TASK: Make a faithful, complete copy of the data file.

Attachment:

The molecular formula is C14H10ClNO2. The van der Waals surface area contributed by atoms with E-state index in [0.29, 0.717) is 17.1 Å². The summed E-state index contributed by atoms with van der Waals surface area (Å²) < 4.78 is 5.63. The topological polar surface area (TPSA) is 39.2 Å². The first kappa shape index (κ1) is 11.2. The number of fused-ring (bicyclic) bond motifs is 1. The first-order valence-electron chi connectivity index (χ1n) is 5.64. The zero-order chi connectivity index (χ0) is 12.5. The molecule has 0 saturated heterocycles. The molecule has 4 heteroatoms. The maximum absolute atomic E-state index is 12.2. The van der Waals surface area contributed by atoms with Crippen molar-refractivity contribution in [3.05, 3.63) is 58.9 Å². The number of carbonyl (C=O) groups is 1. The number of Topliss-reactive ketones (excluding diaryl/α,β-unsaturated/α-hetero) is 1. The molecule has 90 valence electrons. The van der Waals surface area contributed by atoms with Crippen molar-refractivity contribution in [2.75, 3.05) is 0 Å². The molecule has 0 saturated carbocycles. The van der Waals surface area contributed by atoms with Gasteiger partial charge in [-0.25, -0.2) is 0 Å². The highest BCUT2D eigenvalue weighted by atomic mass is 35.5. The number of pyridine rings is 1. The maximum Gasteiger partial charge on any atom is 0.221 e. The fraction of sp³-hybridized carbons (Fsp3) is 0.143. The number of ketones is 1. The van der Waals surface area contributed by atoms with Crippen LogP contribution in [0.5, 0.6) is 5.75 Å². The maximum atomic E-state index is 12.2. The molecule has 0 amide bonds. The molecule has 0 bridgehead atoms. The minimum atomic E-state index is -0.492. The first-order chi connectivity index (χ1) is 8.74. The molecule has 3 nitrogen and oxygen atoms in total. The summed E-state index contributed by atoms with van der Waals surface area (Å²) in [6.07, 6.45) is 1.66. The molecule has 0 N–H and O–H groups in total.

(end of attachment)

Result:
The molecular formula is C14H10ClNO2. The van der Waals surface area contributed by atoms with E-state index in [0.29, 0.717) is 17.1 Å². The summed E-state index contributed by atoms with van der Waals surface area (Å²) < 4.78 is 5.63. The topological polar surface area (TPSA) is 39.2 Å². The first kappa shape index (κ1) is 11.2. The number of fused-ring (bicyclic) bond motifs is 1. The first-order valence-electron chi connectivity index (χ1n) is 5.64. The zero-order chi connectivity index (χ0) is 12.5. The molecule has 0 saturated heterocycles. The molecule has 4 heteroatoms. The maximum absolute atomic E-state index is 12.2. The van der Waals surface area contributed by atoms with Crippen molar-refractivity contribution in [3.05, 3.63) is 58.9 Å². The number of carbonyl (C=O) groups is 1. The number of Topliss-reactive ketones (excluding diaryl/α,β-unsaturated/α-hetero) is 1. The molecule has 90 valence electrons. The van der Waals surface area contributed by atoms with Crippen molar-refractivity contribution in [2.75, 3.05) is 0 Å². The molecule has 0 saturated carbocycles. The van der Waals surface area contributed by atoms with Gasteiger partial charge in [-0.25, -0.2) is 0 Å². The highest BCUT2D eigenvalue weighted by atomic mass is 35.5. The number of pyridine rings is 1. The maximum Gasteiger partial charge on any atom is 0.221 e. The fraction of sp³-hybridized carbons (Fsp3) is 0.143. The number of ketones is 1. The van der Waals surface area contributed by atoms with Crippen LogP contribution in [0.5, 0.6) is 5.75 Å². The maximum atomic E-state index is 12.2. The molecule has 0 amide bonds. The molecule has 0 bridgehead atoms. The minimum atomic E-state index is -0.492. The first-order chi connectivity index (χ1) is 8.74. The molecule has 3 nitrogen and oxygen atoms in total. The summed E-state index contributed by atoms with van der Waals surface area (Å²) in [6.07, 6.45) is 1.66. The molecule has 0 N–H and O–H groups in total.